- President Donald Trump urged his supporters not to boycott two Georgia runoff elections that will determine which party controls the Senate.
- Newsmax reported that Georgia Trump supporters are considering boycotting the runoff elections over voter fraud claims.
- In response, the president wrote on Twitter: "We must get out and help David and Kelly, two GREAT people."
- Trump will travel to Georgia on Dec. 5 to campaign for Sens. David Perdue and Kelly Loeffler, according to White House spokesperson Judd Deere.
President Donald Trump, who has blamed his loss to President-elect Joe Biden on false claims that the U.S. voting system was "rigged," urged his supporters on Friday not to boycott two all-important Georgia runoff elections that will determine which party controls the Senate.
With Democrats poised to take the White House and hold on to their House majority, the Senate has become the last bastion for Republicans to keep a check on the power of the lower chamber and the executive branch.
But the GOP's hold on the Senate depends on winning at least one of Georgia's two runoffs. Republican Sens. David Perdue and Kelly Loeffler face competitive challenges from Democrats Jon Ossoff and Raphael Warnock, respectively. Georgia election rules called for runoff races when no candidate exceeded 50% of voter share in either race during the Nov. 3 general election.
In response to Newsmax reporting that Georgia Trump supporters are considering boycotting the runoff elections over voter fraud claims, the president wrote on Twitter: "We must get out and help David and Kelly, two GREAT people," even as he again asserted, without evidence, that the election was a "total scam."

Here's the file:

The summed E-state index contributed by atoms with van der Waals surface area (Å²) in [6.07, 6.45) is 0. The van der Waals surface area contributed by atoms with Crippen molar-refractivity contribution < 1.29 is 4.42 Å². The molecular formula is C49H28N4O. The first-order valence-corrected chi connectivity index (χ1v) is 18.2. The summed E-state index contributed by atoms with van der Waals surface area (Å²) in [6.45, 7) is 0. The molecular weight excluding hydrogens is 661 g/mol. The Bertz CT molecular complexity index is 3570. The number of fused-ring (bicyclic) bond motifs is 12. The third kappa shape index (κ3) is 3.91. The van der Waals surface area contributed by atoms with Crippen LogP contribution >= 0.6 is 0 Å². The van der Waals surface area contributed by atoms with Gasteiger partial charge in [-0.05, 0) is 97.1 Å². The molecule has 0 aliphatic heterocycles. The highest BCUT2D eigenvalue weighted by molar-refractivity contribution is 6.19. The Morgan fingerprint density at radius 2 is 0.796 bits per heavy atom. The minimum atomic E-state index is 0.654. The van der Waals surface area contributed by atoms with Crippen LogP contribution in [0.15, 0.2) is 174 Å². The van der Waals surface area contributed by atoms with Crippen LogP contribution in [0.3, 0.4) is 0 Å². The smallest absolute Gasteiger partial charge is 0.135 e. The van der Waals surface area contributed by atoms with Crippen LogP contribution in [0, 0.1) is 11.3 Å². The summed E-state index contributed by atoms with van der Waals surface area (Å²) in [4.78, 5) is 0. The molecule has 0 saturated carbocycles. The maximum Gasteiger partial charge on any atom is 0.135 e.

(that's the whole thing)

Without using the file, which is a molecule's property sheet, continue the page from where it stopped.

Trump will travel to Georgia on Dec. 5 to campaign for Perdue and Loeffler, according to White House spokesman Judd Deere.
The president's persistent attacks on election integrity could impact the outcome of the January runoffs, GOP strategist and pollster Frank Luntz told CNBC.
"If he continues to disillusion voters ... by saying that the elections were rigged and that your vote doesn't matter, this could have severe consequences for the administration in trying to keep those two seats Republican," Luntz said on CNBC's "Squawk Box" on Monday.
"I would argue that what Donald Trump says, and does, over the next six weeks is going to determine the outcome of the Georgia Senate race and well may determine the outcome of our country overall," Luntz said.
Trump's campaign said Saturday it would seek a second recount of election results paid for by taxpayer-funded local jurisdictions.
The secretary of state of Georgia on Nov. 20 officially certified the results of its presidential election race after a full hand recount of votes, confirming that Biden beat Trump by more than 12,000 votes. Biden is the first Democrat to win Georgia's presidential race since 1992.